Consider this, what if the choice to rent or buy was the reason some of the world’s busiest stretches of road exist? If you’re thinking “No way, that seems like an illogical, impractical, improbable and completely absurd statement” then allow me to blow your mind with some recent calculations.
Let’s get down to brass tax here, the city of Toronto is infamous for being one the most expensive places to live, but also the most happening (so it sort of balances out). Toronto sprawls on forever and people commute in from an insane zoo of connected cities comprising of 31,000 square kilometres, or roughly a quarter of the entire land area of England.
So what created this incentive to commute all this way? Yes, there are great jobs in Toronto — some of the highest paying in the country, to be specific. The city is clean, beautiful, and is close to picturesque lakes and rivers. But unfortunately, as the saying goes, nobody could ever afford a house there. Average price for a detached residence is up to $1.05M, and even a car-commuter special runs you over $730K. If you don’t have that kind of money (like the rest of us), and you’re chomping at the bit to BUY, then take the standard realtor advice and “drive ’til you qualify.”
These prices are widely accepted by the general public, and unless you’ve secured at least a $400K salary, you’d better get creative with roommates or get out of the whole area altogether.
But what if you landed your DREAM job, doing what you love, with a great team, centrally located in the heart of downtown Toronto (hey that sounds like RentMoola!) — what would you do?
Ideally, we’d all like to maintain a luxurious lifestyle: living in a huge apartment in a modern or at least well-kept building, near the shore with beautiful views, within walking distance of work, the stadium, the train station, and all other amenities that downtown has to offer.
Time to hit up your best apartment hunting apps, and set your criteria to unlimited price, insisting on 2 bedrooms and 2 bathrooms, hit “search” and brace yourself for the inevitably unreasonable prices. But wait! Look at this, a brand new building overlooking a park with floor-to-ceiling windows, a sweet balcony, granite and stainless kitchen, with a gym and a rooftop patio! Scroll down to price, and to your astonishment…
$2300 per month.
Wait, what? This must be a scam.
People are commuting 40 minutes from $700K houses in the “closer” suburbs, which cost a minimum of $4K per month to operate (including mortgage interest, property taxes, insurance, heating/cooling and maintenance) plus 80 minutes daily in a car which translates to roughly 900 miles ($450) and 22.5 hours of your time (let’s say $900) for a grand minimum total of $5350 per month.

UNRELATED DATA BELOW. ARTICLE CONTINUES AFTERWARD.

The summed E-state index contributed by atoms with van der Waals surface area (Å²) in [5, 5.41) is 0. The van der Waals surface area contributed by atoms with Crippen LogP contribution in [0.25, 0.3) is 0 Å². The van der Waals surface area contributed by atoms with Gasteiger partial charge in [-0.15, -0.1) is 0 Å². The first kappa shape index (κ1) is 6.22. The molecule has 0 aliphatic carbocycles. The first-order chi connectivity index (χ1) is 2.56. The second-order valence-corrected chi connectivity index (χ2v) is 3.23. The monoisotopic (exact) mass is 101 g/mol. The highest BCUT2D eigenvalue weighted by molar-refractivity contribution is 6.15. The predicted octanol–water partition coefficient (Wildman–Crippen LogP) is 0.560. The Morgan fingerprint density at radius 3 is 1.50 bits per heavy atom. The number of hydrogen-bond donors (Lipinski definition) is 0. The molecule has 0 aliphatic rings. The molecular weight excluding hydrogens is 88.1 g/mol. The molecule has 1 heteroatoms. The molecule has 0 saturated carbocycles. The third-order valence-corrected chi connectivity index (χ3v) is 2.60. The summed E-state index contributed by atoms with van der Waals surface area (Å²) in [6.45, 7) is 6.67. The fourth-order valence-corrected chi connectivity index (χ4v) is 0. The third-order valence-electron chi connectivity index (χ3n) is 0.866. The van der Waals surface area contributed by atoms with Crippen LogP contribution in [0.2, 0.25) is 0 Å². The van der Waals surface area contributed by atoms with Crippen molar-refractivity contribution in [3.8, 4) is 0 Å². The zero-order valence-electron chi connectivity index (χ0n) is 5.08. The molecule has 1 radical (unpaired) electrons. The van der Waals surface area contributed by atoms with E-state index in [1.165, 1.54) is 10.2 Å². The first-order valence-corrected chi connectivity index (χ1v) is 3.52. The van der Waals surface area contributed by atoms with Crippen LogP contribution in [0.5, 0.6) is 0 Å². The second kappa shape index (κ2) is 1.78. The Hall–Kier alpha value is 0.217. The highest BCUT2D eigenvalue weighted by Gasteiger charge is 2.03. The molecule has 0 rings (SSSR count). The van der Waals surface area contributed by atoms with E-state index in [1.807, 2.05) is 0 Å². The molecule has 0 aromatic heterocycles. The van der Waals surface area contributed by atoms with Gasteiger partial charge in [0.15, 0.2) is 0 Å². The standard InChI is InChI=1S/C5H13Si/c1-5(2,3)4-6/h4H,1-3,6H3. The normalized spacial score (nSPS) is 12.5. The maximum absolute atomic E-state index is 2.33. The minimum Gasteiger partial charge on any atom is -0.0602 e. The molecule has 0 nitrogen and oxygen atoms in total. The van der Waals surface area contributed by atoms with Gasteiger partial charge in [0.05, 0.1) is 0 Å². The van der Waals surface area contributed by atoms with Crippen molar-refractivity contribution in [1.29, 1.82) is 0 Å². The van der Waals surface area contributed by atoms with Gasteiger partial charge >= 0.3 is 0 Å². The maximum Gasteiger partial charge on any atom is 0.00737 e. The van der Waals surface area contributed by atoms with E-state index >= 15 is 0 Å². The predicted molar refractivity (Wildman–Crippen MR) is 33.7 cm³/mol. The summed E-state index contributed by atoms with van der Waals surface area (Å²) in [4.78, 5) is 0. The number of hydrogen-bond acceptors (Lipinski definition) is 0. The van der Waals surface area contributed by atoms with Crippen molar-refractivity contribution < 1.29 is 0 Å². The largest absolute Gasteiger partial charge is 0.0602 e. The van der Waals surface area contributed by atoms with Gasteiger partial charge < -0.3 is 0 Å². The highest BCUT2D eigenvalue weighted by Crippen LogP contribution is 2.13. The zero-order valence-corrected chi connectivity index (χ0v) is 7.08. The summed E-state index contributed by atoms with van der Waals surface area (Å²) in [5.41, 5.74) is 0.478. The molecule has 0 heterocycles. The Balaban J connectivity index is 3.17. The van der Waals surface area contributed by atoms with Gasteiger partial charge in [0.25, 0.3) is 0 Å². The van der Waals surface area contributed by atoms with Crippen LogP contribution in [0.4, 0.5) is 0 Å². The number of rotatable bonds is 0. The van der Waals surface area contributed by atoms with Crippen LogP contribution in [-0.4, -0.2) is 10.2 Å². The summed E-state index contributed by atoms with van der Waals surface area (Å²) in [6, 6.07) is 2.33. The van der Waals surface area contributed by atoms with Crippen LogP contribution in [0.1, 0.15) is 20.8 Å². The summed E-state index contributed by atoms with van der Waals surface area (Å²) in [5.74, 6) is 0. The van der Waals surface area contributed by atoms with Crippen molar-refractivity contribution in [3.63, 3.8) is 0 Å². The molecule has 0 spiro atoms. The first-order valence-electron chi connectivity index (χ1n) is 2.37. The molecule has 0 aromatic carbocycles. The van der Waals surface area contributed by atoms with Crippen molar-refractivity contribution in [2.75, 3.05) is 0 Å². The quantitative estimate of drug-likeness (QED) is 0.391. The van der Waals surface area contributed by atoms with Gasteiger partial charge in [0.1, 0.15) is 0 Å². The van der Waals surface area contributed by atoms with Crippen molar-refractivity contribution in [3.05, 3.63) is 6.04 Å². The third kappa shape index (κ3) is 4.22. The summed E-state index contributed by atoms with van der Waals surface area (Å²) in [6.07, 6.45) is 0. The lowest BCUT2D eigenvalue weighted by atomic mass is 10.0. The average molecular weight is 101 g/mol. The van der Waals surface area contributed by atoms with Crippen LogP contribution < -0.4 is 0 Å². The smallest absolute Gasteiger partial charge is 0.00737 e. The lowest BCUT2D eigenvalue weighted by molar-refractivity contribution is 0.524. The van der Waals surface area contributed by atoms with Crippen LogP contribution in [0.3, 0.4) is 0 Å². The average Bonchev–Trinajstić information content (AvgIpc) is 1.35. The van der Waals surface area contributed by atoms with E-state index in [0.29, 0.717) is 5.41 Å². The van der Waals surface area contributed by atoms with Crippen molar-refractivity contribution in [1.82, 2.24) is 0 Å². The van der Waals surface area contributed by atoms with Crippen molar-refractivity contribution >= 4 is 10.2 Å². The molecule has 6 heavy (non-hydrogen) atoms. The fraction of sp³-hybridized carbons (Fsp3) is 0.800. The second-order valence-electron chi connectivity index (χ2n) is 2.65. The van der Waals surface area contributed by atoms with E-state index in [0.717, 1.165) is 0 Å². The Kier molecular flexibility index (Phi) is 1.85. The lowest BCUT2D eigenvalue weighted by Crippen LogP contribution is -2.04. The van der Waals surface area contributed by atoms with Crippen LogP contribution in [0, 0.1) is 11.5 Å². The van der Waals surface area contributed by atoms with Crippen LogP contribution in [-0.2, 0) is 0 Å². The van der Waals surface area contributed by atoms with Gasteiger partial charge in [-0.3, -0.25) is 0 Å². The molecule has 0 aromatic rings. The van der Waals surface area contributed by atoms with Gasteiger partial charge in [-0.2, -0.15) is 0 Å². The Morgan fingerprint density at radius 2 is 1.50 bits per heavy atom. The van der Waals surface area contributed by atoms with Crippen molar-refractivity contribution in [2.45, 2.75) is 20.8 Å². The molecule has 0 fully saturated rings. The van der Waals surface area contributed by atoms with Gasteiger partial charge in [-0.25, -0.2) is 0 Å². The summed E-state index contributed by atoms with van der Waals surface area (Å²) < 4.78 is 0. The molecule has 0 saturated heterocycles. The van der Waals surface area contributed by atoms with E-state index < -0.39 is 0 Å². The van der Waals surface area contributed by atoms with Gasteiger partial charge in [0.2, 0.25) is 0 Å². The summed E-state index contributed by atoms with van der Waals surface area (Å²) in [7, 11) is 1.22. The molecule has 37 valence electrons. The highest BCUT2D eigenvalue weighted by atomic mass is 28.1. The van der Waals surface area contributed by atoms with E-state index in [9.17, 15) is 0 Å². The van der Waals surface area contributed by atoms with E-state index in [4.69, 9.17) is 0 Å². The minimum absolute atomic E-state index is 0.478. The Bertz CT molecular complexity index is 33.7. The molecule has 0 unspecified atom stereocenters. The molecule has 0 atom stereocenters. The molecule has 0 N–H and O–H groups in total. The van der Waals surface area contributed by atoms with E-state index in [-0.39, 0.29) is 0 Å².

Surely this amazing apartment in the city must be a scam.
Are apartments really that cheap? Take a look at other listings in similar prime areas, yes, they are. If you’re willing to be really badass and step into a subway for your morning commute and move down to a less posh apartment building, you can find central-Toronto apartments for $1200 per month, and that includes free heat and an underground parking space.
Share one of those with a roommate and you can work a minimum wage job in the city, pay for rent and food, and still save almost 50% of your income.
If everyone lived this way, the majority of traffic jams would be eliminated. Not to mention, it would put an end to the harried lifestyles and stress that comes with a car commuting lifestyle.
“But what about a backyard? Everyone wants a backyard!”
Seriously? If you live in a high-end district, you literally have a multi-billion dollar backyard. The Toronto lakeshore is an endless expanse of beaches, bike paths, fountains, volleyball courts, patio restaurants and of course one of the larges expanses of sparkling blue freshwater in the world.
All of this is pretty convincing, but I haven’t even mentioned the greatest joy of renting: unlimited mobility! At the drop of a hat, you can move to a new place anywhere in the world. Never be subject to the pain of fighting with buyers in a hot real estate market, or begging for sellers in a cold one.
The moral of the story? If you live in an area where houses cost more than $300K, take a close look at the rent prices around the areas you currently drive. Budget your driving cost, and keep in mind that you can’t put a dollar value on your time (which might be used driving to/from work each day). Doing the math on decisions like this is one of the greatest steps that you can take towards your early financial independence.
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